TheCenter has a particular interest in the question of incentives and rewards. Universities exist in a controlled, regulated, and often isolated economic space within which pricing and production decisions do not occur in clearly defined ways. This inhibits our understanding of the university’s economic structure and often defeats efforts to reward the outstanding performance of individuals or academic units. Active markets may affect only parts of the institution: top research faculty salaries, faculty clinical physician compensation, patent and license revenue to individual inventors, and salaries for football coaches. The rest of the institution–teaching faculty, regular research faculty, and most of the administrative staff–live in unionized or civil service environments with few measures of productivity or quality and a weak market for their services outside the institution.

Absent markets and measures of performance, institutions tend to provide across the board increments to most employees, thereby eliminating rewards and incentives for improved performance.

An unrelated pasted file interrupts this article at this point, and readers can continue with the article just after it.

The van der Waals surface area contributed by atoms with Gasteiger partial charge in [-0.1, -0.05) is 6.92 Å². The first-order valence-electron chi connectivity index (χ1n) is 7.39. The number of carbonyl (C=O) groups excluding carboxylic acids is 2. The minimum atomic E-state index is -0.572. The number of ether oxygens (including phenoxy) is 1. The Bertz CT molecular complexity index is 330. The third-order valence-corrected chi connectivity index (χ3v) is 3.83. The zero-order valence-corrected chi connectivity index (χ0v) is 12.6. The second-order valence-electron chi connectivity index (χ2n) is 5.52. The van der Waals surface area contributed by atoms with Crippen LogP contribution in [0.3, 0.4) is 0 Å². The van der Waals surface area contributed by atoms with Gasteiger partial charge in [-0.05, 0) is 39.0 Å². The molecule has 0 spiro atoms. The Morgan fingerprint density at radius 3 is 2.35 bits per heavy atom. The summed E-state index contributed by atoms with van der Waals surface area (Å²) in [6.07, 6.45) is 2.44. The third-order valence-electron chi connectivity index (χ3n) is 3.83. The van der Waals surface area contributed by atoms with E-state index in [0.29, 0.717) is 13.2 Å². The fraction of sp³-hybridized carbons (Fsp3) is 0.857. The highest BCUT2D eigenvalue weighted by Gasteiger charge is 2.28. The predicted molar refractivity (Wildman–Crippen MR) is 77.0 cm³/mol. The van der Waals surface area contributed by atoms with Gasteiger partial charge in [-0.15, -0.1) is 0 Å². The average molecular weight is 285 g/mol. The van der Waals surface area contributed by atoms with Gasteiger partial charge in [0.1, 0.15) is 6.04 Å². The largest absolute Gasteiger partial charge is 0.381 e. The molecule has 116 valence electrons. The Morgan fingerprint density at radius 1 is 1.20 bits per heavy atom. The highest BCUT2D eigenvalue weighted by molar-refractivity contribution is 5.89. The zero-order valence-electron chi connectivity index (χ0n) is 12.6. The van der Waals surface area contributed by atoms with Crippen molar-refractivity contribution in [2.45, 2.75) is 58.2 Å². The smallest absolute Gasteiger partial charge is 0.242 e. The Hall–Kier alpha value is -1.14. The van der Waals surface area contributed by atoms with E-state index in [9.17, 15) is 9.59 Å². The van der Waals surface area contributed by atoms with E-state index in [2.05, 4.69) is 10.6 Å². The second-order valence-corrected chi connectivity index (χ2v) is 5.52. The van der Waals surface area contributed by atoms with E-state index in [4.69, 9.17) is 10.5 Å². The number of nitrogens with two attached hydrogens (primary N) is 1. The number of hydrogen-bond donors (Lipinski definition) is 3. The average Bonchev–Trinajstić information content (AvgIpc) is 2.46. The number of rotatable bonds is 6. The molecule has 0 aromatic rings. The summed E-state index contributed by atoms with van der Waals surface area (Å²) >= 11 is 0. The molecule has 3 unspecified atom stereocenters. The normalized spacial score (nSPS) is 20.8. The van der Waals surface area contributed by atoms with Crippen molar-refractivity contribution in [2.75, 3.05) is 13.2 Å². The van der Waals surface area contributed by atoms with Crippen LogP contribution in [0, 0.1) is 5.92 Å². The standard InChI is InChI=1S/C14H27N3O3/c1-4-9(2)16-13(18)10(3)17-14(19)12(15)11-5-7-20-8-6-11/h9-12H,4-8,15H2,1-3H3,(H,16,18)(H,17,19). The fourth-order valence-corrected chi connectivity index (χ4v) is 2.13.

TheCenter’s data and analysis have attracted considerable attention around the country, and TheCenter (with support from the GTE Foundation) has participated with a number of institutions and individuals in the United States and abroad in discussions about incentive and reward systems that lead to improved university performance. In a current research project, TheCenter focuses on the development of methods and data for the analysis of university budgets for a clear, comparative understanding of the critical investment decisions that lead to research university success and improvement.

Members of TheCenter staff have offered and continue to offer a graduate course (Managing Universities) on these issues in an effort to disseminate the analytical techniques and with the expectation that the critical discussions in this seminar format course will refine and challenge the assumptions and data.